The number one cause of slowdowns in any combat situation is players who do not know the system well enough to make a decision. It is also very frustrating for the gamemaster to have to answer the question " What can I do here?" while trying to deal with the combat.

Understand this: The GM in any Game combat situation has 3 times as many things to think about than you do. You are running one person, maybe two, in the fight. The GM is running all the bad guys, all of the NPC's on your side and is trying to deal with all that bookkeeping and balance the fight so that you don't walk all over them and they don't walk all over you! I have been in games where everybody knew what they could do and combat just flew! It works. I promise.

4) Look it up Monkeyboy!

This goes hand in hand with number 3. Back when I was going to school I made it one of my table rules that if you wanted to cast a spell or use a magickal item you had to look it up and have it ready in case I needed to see it. It sped up thing considerably. By god, If you don't know something pertinent, look it up! The only corollary I have to this is that if you want to know something about the setting or the campaign. Never ask the GM. Ask the other players. If they don't know, perhaps they know an NPC that has the answer.Ask the NPC. Stay in the story. If your Gm has a large Game library, you might want to take advantage of character downtime to take advantage. It's even better if you come up with a good in-game reason. For instance, your group has a good friend with an extensive library. When not busy you could go and avail yourself of it. See?

5) Sweat the details

It's like that old saw in sci-fi, about a computer that becomes so large and powerful and diverse that it inevitably become sentient. Characters are like that. It is useful to a player to think about their characters and to fill in as many of the details of their characters lives as possible. When you do this it makes it much more likely for your character to get up and live. Players need to make a mental and emotional investment in their characters in order for them to remain viable. Think about it. Is it any fun to play a character you don't care anything about. Put it another way, are you going to bore the shit out of anyone in the game by playing a Character that you don't care anything about? Remember the last really bad film you saw. If someone got killed you actually cheered... Well guess what will happen in the game when YOU go down.

This cannot be stressed enough. I can't count the number of people I've met who could tell me all about their 25th level Paladin/Mage and what all they have and what all they can do. I usually shut them down socraticaly.

" So what's your guy like?"

" Well he's got his warhorse and his +5 holy avenger..."

"No, that's not what I mean. I mean what is he like?"

" He's...Like....Well he's a Paladin. Right?"

"No, I mean, what drives him? Why did he become a paladin? What's his motivation?"


"His motivation. I Mean, being a paladin is a life of sacrifice and danger with little external reward. What would cause him to choose that path?

" Um...He hates monsters."

"Why? What did they ever do to him? Did they kill his family or something?"

" Dude! They're EVIL!"

" So does he have some personal impetus for the life he's chosen or is he just philosophically opposed to what he perceives as evil?

If so, won't he consider anything other than humans to be evil?

"Um...(eyes glazing over) um...."

"What's this guy like? What does he do for fun? Is he a fully rounded person or a homicidal monomaniac?"


About this point they usually try to escape... I usually let them.

6) Do your Homework.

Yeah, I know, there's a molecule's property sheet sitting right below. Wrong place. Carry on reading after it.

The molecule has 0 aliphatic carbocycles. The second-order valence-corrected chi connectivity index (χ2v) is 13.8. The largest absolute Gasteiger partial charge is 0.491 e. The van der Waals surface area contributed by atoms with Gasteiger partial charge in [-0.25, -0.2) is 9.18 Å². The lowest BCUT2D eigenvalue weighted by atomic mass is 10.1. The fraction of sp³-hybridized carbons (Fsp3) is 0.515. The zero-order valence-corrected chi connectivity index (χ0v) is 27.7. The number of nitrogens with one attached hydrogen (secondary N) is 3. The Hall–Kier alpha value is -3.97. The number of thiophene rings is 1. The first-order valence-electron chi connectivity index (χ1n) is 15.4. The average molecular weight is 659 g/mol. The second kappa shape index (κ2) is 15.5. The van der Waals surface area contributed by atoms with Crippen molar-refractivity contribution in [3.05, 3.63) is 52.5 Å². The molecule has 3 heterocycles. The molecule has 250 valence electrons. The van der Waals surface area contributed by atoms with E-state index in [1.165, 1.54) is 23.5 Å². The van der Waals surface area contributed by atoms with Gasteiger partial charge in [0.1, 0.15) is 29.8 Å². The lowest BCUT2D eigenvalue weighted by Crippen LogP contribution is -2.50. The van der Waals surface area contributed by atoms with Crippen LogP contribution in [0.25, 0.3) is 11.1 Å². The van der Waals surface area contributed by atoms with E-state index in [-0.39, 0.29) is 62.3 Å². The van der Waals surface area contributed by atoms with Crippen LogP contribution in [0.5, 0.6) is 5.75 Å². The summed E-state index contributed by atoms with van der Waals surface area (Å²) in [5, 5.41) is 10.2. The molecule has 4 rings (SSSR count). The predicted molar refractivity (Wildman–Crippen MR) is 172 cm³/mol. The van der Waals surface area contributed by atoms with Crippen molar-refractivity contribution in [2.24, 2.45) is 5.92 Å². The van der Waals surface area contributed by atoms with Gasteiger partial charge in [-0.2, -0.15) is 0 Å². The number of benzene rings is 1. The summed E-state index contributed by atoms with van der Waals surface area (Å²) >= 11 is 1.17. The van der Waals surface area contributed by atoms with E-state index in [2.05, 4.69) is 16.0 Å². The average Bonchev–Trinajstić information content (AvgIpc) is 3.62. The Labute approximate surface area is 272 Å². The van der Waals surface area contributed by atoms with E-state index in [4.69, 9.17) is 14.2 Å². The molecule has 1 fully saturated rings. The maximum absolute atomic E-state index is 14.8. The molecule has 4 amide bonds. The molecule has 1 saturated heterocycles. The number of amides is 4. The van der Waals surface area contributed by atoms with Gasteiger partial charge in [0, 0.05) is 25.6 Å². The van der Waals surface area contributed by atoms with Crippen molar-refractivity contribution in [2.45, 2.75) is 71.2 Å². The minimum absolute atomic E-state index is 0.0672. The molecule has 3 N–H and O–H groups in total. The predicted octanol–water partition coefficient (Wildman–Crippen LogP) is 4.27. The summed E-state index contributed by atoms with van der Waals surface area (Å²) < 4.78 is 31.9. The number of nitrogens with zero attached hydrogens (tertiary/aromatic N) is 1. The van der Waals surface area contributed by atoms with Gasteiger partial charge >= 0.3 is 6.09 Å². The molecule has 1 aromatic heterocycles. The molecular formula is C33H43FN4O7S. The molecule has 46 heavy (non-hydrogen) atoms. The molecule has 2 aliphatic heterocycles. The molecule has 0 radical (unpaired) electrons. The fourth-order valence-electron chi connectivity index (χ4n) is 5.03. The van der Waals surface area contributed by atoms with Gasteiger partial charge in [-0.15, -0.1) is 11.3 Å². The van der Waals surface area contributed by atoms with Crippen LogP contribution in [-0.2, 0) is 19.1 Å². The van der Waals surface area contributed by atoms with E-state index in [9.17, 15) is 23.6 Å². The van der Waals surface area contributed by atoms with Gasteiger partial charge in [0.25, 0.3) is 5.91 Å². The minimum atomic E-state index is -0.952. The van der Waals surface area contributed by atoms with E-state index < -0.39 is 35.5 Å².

I look at playing a new person as an excuse to learn something new. Thus I tend to create people who are from different walks of life as myself and take the opportunity to broaden my cultural horizons. I am 1/16th Cherokee and as a result in the past have played native Americans in order to teach myself about that culture. One of my favorite characters is Rabbi David Solomon, a conservative rabbi, who is a practicing qabbalistic mage. ( note to Jewish gamers, yes I realize this somewhat antithetical...Now.)

Doing your homework about your characters way of life adds so much to your game. It will suggest character details and possible courses of actions and characters agendas. It will reward you to do this and your GM will appreciate it too. If you do it, others might follow your example,and then how cool would that be?

7) Respect for other gamers time.

I used to get very cranky about this but my players have gotten a lot better about it. When you are late to a game you are showing a lack of respect for the GM and for the other players. I don't mind a bit of crosstalk and/or socializing beforehand and try to put aside the first half hour for that purpose. Try to get your act together on time at least once a week. If you aren't currently active in the game, I don't have a problem with you talking something over with another gamer as long as it doesn't impede the game (I.e. you go outside...But don't go too far.)

8) Get into / Don't break character

This is one I always try to do when I play. When I arrive at a game with my Character, I always like to look over my sheet for a few minutes and re-familiarize myself with that person. I try to take a few moments to get into character. It makes a difference. It's also important to stay in character. Talk to the other gamers like your person and they will respond in kind. Talk to the GM... out of Character... a lot... And you will frustrate the shit out of him. One of the best things that players can do is to stop competing for the game masters attention and to start performing for one another. It is truly gratifying.

9) Chickenscratch

O.K. This one is kind of niggling, but on more than one occasion I have asked a player to give me written summary of their character history only to be presented with a 10 to 20 pages of handwritten material which the player want me to read on the spot and then comment on. Just a precis, man. That's all I need.

In closing, I should say that it is not necessary to suck your GM's dick or cook him an 8 course meal or paint his house. I think that GM's just want the players to do a bit of thinking. Because it truly increases the possibility of fun.

Sono Finito.